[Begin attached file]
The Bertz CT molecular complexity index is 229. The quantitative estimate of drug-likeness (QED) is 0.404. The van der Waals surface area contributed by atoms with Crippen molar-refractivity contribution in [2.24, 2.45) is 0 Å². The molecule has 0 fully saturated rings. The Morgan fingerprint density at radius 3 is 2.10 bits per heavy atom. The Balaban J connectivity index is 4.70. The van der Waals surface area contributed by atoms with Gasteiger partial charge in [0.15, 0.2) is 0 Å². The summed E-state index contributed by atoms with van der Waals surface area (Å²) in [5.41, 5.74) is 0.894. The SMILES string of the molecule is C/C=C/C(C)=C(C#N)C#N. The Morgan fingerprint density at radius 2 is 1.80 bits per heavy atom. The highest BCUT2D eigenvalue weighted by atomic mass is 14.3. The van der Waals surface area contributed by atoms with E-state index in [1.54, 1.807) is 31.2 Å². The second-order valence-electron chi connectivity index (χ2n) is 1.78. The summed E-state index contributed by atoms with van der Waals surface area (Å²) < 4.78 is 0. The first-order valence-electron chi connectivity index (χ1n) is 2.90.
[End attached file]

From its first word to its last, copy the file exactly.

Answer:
The Bertz CT molecular complexity index is 229. The quantitative estimate of drug-likeness (QED) is 0.404. The van der Waals surface area contributed by atoms with Crippen molar-refractivity contribution in [2.24, 2.45) is 0 Å². The molecule has 0 fully saturated rings. The Morgan fingerprint density at radius 3 is 2.10 bits per heavy atom. The Balaban J connectivity index is 4.70. The van der Waals surface area contributed by atoms with Gasteiger partial charge in [0.15, 0.2) is 0 Å². The summed E-state index contributed by atoms with van der Waals surface area (Å²) in [5.41, 5.74) is 0.894. The SMILES string of the molecule is C/C=C/C(C)=C(C#N)C#N. The Morgan fingerprint density at radius 2 is 1.80 bits per heavy atom. The highest BCUT2D eigenvalue weighted by atomic mass is 14.3. The van der Waals surface area contributed by atoms with E-state index in [1.54, 1.807) is 31.2 Å². The second-order valence-electron chi connectivity index (χ2n) is 1.78. The summed E-state index contributed by atoms with van der Waals surface area (Å²) < 4.78 is 0. The first-order valence-electron chi connectivity index (χ1n) is 2.90.